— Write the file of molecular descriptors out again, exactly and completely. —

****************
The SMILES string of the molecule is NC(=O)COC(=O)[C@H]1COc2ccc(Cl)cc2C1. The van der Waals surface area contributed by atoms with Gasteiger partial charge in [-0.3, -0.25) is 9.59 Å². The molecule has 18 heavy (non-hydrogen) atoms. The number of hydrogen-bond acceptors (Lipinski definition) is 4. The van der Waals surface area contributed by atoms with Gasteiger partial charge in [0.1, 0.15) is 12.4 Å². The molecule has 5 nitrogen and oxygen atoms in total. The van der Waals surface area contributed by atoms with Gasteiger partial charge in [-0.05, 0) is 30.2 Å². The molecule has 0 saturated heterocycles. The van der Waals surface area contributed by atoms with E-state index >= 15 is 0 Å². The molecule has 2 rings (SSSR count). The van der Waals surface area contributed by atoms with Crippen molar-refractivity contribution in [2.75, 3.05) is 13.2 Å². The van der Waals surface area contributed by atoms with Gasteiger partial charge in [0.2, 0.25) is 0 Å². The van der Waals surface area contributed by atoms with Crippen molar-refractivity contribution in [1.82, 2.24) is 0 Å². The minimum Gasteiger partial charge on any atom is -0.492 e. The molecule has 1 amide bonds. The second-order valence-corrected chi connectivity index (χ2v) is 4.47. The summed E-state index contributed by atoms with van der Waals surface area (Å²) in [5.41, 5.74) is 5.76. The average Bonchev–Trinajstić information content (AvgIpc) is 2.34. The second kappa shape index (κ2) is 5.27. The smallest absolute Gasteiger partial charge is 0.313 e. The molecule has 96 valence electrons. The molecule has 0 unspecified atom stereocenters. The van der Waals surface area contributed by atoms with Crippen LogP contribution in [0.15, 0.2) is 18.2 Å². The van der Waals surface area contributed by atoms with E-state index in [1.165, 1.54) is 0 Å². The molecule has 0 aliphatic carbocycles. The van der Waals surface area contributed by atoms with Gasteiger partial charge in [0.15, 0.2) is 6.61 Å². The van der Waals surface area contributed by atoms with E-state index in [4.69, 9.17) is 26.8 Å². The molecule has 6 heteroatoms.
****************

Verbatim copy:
The SMILES string of the molecule is NC(=O)COC(=O)[C@H]1COc2ccc(Cl)cc2C1. The van der Waals surface area contributed by atoms with Gasteiger partial charge in [-0.3, -0.25) is 9.59 Å². The molecule has 18 heavy (non-hydrogen) atoms. The number of hydrogen-bond acceptors (Lipinski definition) is 4. The van der Waals surface area contributed by atoms with Gasteiger partial charge in [0.1, 0.15) is 12.4 Å². The molecule has 5 nitrogen and oxygen atoms in total. The van der Waals surface area contributed by atoms with Gasteiger partial charge in [-0.05, 0) is 30.2 Å². The molecule has 0 saturated heterocycles. The van der Waals surface area contributed by atoms with E-state index >= 15 is 0 Å². The molecule has 2 rings (SSSR count). The van der Waals surface area contributed by atoms with Crippen molar-refractivity contribution in [2.75, 3.05) is 13.2 Å². The van der Waals surface area contributed by atoms with Gasteiger partial charge in [0.2, 0.25) is 0 Å². The van der Waals surface area contributed by atoms with Crippen molar-refractivity contribution in [1.82, 2.24) is 0 Å². The minimum Gasteiger partial charge on any atom is -0.492 e. The molecule has 1 amide bonds. The second-order valence-corrected chi connectivity index (χ2v) is 4.47. The summed E-state index contributed by atoms with van der Waals surface area (Å²) in [5.41, 5.74) is 5.76. The average Bonchev–Trinajstić information content (AvgIpc) is 2.34. The second kappa shape index (κ2) is 5.27. The smallest absolute Gasteiger partial charge is 0.313 e. The molecule has 96 valence electrons. The molecule has 0 unspecified atom stereocenters. The van der Waals surface area contributed by atoms with Crippen LogP contribution in [0.15, 0.2) is 18.2 Å². The van der Waals surface area contributed by atoms with E-state index in [1.165, 1.54) is 0 Å². The molecule has 0 aliphatic carbocycles. The van der Waals surface area contributed by atoms with Gasteiger partial charge in [0.15, 0.2) is 6.61 Å². The van der Waals surface area contributed by atoms with E-state index in [4.69, 9.17) is 26.8 Å². The molecule has 6 heteroatoms.